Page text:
At Eco Collective, our goal is to empower individuals to reduce their waste with sustainable alternatives, but zero waste isn’t always about buying new! In fact, we encourage our customers to check secondhand stores first or see what they already have at home before investing in a new reusable. The truth is, the least wasteful thing we can do is to reuse something we already have. Of course, you can’t “reuse” personal care items like toothpaste and you may want to store your food in nontoxic containers, which is where zero waste stores come in! But you CAN reuse the glass jar your tooth powder was stored in, or retire your old plastic food containers for another use around the house. We believe in finding new and creative ways to use things you already have, to find zero waste solutions for your lifestyle. Here’s a list of some fun ways we’ve reused and upcycled ordinary things in our homes.
An easy one is reusing the plastic tubs or plastic bags that might have found their way into your home. In my household, we try to bring our own containers to the store, but occasionally my boyfriend will bring home olives or something from the bulk section in one of these plastic tubs, and I reuse it for foods that we won’t be reheating. You can reuse plastic bags for short term food storage, like bringing food home from the bulk section to put in your jars. I don't like reheating anything in plastic or use plastic for long term storage because of the toxins that can seep into food. But it’s far better to get a few more uses out of them than to recycle them or throw them away! Especially if you live somewhere without alternatives, reusing might be the answer.
Last year, I experimented with making my own laundry detergent to reduce the plastic in our house, and I discovered a DIY detergent recipe I really love. Instead of going out and buying a big glass jar or bottle to keep it in, I pulled this glass chai bottle out of my recycling bin and voila!
Glass bottles can be repurposed to hold bulk dish detergent or castile soap, olive oil, water for plants, even drinking water around your house. We also accept jar donations at Eco Collective! Clean glass bottles and jars can be dropped off for customers to borrow for our bulk section.
If you want a utensil set to take to work or school for lunches on the go, you can make your own! Bamboo utensils come in handy for traveling through TSA, but for other uses, just grab a set of silverware (and chopsticks!) from your drawer at home, wrap them up in a napkin and there you have it.
Marimar recently shared directions for how to make your own utensil wrap. Simply take a bandana, lay it flat, place the utensils diagonally at one corner, and wrap them up. Then tie the ends together and there you have it!
I had a few jam jars and loose leaf tea tins pile up in my house, and decided to reuse them for toppings and food from the bulk section. I keep chia seeds in one and cacao in another, perfect for oatmeal in the mornings. I can’t see what’s in them like I can with glass, but they’re unique enough and I use them almost every day, so it’s easy to remember what’s in them. The last one houses my favorite specialty pasta (I have an enormous jar for regular pasta, don't worry).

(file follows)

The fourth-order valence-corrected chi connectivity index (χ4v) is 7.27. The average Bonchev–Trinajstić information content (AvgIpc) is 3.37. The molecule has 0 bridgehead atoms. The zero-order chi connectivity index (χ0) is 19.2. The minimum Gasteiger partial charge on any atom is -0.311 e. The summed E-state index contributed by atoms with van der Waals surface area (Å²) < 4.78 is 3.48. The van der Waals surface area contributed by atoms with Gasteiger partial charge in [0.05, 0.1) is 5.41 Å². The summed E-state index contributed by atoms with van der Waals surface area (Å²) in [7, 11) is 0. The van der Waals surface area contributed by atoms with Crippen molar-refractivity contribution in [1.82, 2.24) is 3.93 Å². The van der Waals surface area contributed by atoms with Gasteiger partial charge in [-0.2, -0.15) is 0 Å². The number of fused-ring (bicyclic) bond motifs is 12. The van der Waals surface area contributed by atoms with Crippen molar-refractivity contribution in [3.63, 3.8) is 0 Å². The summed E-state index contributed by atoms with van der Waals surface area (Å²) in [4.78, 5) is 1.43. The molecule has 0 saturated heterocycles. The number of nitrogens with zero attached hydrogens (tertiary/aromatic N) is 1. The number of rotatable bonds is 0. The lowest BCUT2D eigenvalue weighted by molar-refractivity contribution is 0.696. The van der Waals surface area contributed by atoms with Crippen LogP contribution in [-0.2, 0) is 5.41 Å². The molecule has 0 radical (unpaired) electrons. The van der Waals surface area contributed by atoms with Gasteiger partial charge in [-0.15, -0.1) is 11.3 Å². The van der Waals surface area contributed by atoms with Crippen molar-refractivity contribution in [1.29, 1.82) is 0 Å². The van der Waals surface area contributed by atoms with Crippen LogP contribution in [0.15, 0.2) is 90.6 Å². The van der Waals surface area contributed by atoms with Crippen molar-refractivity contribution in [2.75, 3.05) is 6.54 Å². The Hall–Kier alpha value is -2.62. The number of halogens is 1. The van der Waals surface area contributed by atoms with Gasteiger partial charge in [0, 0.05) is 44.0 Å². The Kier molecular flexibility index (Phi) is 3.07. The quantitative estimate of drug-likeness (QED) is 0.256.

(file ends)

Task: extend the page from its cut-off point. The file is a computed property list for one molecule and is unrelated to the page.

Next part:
Bamboo toothbrushes are compostable, but you have to remove the bristles first, so I like to reuse them as makeup brushes or for cleaning before they go to the compost bin. They make a perfect brow brush - my friend Sedona Christina taught me this trick: use an old bamboo toothbrush and dry bar soap for a cheap, zero waste brow balm. It gives them a little definition and shape without much effort at all. Old toothbrushes are great for cleaning too. They make excellent scrubbers for sink drains, stove burners, faucets and bathroom cleaning. You can use the bamboo handle as a garden marker too! It’s all about getting creative with what you have to fill a need in your latest project or undertaking.
Around our house, we are constantly using rags for boat work, cleaning or various projects. When a tee shirt or towel wears out, we’ll cut it up into rags to use for these purposes. When you have a zero waste mindset, you tend to see old or “worn out” items in a new light.
I recently wanted a set of bamboo face towels, but instead of buying a new item, I realized I could just use my organic cotton unpaper towels instead. I like to have a washcloth to dry my face every night, and these are so multipurpose! I can use them for light cleaning, throw them in the wash, and then use them in my skincare routine, no problem. I love using multifunctional items since we live in a small space.
I don’t know about you, but there will always be a couple of mismatched food storage containers in our set. Containers with no lids, lids with no container… I honestly don’t know where they all disappear to! I like to think they’re all hanging out together somewhere. An easy way to reuse these is as desk storage containers. We use this one above our navigation desk to hold loose change or Canadian currency (we go up to BC a lot for sail racing). The lids are harder to reuse, but maybe you’re trying to germinate seeds or mix a face mask and you need a simple shallow "bowl." Again, it’s all about thinking outside the box.
We hope you enjoyed these simple ideas for upcycling what you have around the house! Zero waste has a lot to do with using and reusing what you have. Quoting the documentary Story of Stuff, “use it up, wear it out, make it do or do without.” We’re so happy to be a part of building a circular economy. Let us know your ideas for upcycling in the comments!